Silicone Hydrogel Contact Lenses

Millions of people enjoy healthy contact lens wear on a daily basis. However, contact lenses are not risk-free. Severe, painful eye infections causing vision loss or blindness can occur. Although the frequency of these infections is small, the occurrence is still significant enough for doctors to warn patients of the risks associated with contact lens wear, and recommend certain products that may be beneficial to their patients.

As a result of the risks associated with contact lens wear, contact lens research and development has focused in the past on producing lenses that allow higher levels of oxygen to pass through to the eye. Researchers assume that if a material could be created that would allow almost as much oxygen to get to the cornea as compared to not wearing any lens at all, these painful infections and other contact lens-related inflammations would be minimized or eliminated once and for all.

Contact lens on a finger
Stevica Mrdja / EyeEm / Getty Images

Oxygen Deprivation Syndrome

Around 1995, high oxygen contact lenses consisting of silicone were re-introduced to the public. These new lenses allowed as much as five to ten times the amount of oxygen as current lenses to pass through to the cornea and eye, even during sleep.

So, where are we now? Have these high-oxygen silicone lenses helped to eliminate complications? The answer is both yes and no. Silicone lenses do provide a healthy environment for the eye overall. Many patients who over-wear their regular soft contact lenses can develop "oxygen deprivation syndrome." Oxygen deprivation syndrome is a term coined by the eye care industry to represent patients who do not have an infection, but have swelling in their corneas and have developed neovascularization, or "new blood vessel growth" in their eyes. These abnormal blood vessels are attempting to feed oxygen to the cornea through blood flow instead of from the atmosphere where the cornea normally receives its oxygen. These patients often have red eyes and their vision fluctuates heavily because of the swelling. As a result, it is very difficult for an eye doctor to test their vision during an eye exam. However, when doctors re-fit them into one of the new silicone-based lenses, almost magically, many of those signs or symptoms resolve quickly.

Research Doesn't Show Reduced Infection Risk

What about infection? Do these lenses eliminate infections as well? Studies were completed by both Australian and United Kingdom researchers to find out if the new silicone hydrogel lenses would reduce infection risk as a result of the improved oxygen permeability. These studies agreed that silicone lenses did not reduce the risk of bacterial keratitis for contact lens wearers. Current research is focusing on what clinical doctors have felt for years: Contact lens-related infections may be caused by factors other than oxygen, such as tear film stagnation, changes in the surface of the cornea, and the slower turnover of corneal cells induced by contact lens wear. It is important to understand that oxygen transmission is still a large factor, but may not be the only factor that contributes to infection.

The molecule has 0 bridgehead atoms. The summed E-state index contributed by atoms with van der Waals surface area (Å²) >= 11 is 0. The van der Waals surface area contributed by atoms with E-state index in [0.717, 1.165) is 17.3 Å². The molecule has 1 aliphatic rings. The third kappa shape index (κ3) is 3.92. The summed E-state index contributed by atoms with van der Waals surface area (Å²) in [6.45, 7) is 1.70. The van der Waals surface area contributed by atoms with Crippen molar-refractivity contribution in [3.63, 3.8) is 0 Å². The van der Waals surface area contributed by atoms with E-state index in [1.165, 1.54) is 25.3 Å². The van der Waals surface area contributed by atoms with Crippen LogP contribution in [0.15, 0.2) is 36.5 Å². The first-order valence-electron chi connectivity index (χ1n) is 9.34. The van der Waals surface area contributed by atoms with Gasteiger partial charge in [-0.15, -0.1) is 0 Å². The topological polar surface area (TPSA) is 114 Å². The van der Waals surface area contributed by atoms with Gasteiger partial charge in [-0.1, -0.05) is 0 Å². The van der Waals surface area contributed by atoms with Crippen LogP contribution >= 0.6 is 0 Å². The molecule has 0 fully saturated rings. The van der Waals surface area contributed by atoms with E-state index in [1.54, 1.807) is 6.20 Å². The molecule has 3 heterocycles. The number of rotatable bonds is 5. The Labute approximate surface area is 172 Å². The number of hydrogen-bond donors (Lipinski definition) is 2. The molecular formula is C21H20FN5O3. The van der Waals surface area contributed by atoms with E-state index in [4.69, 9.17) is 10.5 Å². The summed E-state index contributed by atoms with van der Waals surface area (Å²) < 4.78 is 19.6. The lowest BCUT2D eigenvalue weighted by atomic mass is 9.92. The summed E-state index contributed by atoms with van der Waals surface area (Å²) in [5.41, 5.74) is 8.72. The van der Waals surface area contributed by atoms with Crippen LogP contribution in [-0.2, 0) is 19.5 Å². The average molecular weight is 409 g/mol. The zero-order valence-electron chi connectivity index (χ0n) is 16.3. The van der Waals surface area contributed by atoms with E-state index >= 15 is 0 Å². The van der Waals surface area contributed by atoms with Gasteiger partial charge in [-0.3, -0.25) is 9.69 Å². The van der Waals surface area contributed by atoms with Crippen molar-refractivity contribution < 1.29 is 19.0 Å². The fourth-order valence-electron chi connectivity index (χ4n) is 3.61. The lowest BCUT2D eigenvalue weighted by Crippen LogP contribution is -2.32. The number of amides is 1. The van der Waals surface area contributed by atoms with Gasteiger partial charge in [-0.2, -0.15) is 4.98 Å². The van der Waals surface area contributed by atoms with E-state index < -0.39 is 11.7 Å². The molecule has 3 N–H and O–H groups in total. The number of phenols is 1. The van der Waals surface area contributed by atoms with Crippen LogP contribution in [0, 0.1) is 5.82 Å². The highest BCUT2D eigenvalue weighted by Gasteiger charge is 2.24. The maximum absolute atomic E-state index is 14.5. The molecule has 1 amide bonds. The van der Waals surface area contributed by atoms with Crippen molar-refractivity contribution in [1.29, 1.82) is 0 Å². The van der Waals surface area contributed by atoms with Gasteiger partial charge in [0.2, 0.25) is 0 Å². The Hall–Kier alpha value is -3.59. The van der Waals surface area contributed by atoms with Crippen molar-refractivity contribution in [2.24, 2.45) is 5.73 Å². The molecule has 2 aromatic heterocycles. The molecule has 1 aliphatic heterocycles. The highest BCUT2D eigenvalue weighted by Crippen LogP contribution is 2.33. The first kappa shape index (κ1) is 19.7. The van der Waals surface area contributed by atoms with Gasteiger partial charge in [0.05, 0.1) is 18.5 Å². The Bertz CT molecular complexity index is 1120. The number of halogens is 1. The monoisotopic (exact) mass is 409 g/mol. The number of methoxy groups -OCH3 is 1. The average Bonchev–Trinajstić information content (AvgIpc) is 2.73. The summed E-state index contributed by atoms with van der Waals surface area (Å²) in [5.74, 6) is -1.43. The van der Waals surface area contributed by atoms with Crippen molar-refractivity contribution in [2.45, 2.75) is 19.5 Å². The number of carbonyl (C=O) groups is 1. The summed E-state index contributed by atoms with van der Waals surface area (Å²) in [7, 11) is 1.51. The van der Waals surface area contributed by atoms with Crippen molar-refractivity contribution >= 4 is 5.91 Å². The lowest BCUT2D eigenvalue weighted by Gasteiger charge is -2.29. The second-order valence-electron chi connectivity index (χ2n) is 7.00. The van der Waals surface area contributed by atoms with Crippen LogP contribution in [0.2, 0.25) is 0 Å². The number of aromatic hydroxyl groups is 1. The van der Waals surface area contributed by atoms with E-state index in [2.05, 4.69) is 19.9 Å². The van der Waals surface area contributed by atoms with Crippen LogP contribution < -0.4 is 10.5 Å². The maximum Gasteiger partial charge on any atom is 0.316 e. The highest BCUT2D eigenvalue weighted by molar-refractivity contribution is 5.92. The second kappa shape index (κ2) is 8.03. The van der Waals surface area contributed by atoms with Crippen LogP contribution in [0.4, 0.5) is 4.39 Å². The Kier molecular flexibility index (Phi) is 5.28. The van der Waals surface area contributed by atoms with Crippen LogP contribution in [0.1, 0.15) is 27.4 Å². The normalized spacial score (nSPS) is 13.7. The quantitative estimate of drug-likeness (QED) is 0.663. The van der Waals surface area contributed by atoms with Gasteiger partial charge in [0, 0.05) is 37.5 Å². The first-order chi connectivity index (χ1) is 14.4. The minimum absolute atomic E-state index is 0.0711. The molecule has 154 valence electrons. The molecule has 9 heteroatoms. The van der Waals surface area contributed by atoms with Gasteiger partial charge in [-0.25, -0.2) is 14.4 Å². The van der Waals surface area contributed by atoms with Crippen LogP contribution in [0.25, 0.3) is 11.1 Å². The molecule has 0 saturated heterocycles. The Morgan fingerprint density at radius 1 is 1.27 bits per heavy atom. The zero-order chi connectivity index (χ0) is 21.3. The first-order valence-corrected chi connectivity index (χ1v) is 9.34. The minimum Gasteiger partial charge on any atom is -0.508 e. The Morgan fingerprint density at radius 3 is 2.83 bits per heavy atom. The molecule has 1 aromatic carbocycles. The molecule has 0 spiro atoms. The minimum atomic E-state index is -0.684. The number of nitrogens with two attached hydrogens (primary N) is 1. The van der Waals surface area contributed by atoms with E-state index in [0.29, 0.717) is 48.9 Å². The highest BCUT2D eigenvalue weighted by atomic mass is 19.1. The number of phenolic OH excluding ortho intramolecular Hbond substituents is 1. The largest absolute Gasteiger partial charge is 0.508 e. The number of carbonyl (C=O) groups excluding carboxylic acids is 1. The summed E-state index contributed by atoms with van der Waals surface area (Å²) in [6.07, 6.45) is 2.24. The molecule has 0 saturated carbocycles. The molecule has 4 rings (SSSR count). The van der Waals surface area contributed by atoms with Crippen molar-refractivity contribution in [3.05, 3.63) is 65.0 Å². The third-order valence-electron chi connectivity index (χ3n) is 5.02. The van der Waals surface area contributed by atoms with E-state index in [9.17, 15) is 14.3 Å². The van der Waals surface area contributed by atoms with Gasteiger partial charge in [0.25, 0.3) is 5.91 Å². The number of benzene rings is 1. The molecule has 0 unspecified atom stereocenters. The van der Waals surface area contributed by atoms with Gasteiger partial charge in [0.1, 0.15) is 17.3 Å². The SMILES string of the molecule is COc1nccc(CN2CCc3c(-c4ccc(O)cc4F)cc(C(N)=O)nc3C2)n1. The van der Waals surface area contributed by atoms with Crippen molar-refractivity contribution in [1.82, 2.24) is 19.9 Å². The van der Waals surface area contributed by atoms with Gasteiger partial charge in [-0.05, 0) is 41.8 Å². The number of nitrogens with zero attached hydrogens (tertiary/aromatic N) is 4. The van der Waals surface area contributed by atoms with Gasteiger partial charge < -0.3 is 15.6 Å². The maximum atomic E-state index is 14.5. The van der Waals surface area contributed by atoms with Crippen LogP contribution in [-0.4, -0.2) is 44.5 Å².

One risk factor seems to turn up in almost every study completed on contact lens-related keratitis—sleeping in contact lenses. The single, largest risk factor for permanent vision loss is wearing lenses overnight. Your risk for developing an infection is six to eight times higher if you sleep in contact lenses. Other risk factors for developing serious eye infections include smoking, purchasing lenses via the internet, low socioeconomic status, improper cleaning, extended wearing times, and young age. The UK study found that risks varied significantly depending on the brand of contact lens. In this study, researchers looked at whether single-use, daily disposable contact lenses have a lower infection rate than two week or monthly disposable lenses. Interestingly, daily disposable lens wearers had 1.5 times higher risk of developing keratitis. However, the type of bacteria or "bug" was much less nasty. In other words, the organisms that caused the infections in daily disposable lens wearers were not as likely to cause severe vision loss. In fact, none of the daily disposable wearers had end results of vision worse than 20/40.

The current brands of silicone hydrogel lenses available, in order of highest oxygen transmissibility to lowest:

  • Air Optix Night & Day by Alcon
  • Air Optix Aqua by Alcon (enhances comfort for people who wear lenses daily)
  • Biofinity EW by Coopervision
  • Acuvue Oasys by Vistakon (designed to be more wettable than the others, beneficial for people who have dry eyes)
  • Ultra by Bausch and Lomb

There is also toric (astigmatism correcting) silicone hydrogel lenses on the market:

  • PureVision 2 Toric by Bausch and Lomb
  • Air Optix Aqua for Astigmatism by Alcon
  • Biofinity Toric by Coopervision

Although these lenses are a bit more pricey than traditional lenses, they do provide additional benefits to wearers.

So the controversy continues: Is it better to re-use a lens that must be disinfected and stored in potentially unclean cases that harbor bacteria or to simply dispose of a lens every day? Everyone’s lifestyle, biochemistry, and physiology differ, so what works for one patient may not work for the next. Ask your eye care professional for advice.

7 Sources
Verywell Health uses only high-quality sources, including peer-reviewed studies, to support the facts within our articles. Read our editorial process to learn more about how we fact-check and keep our content accurate, reliable, and trustworthy.
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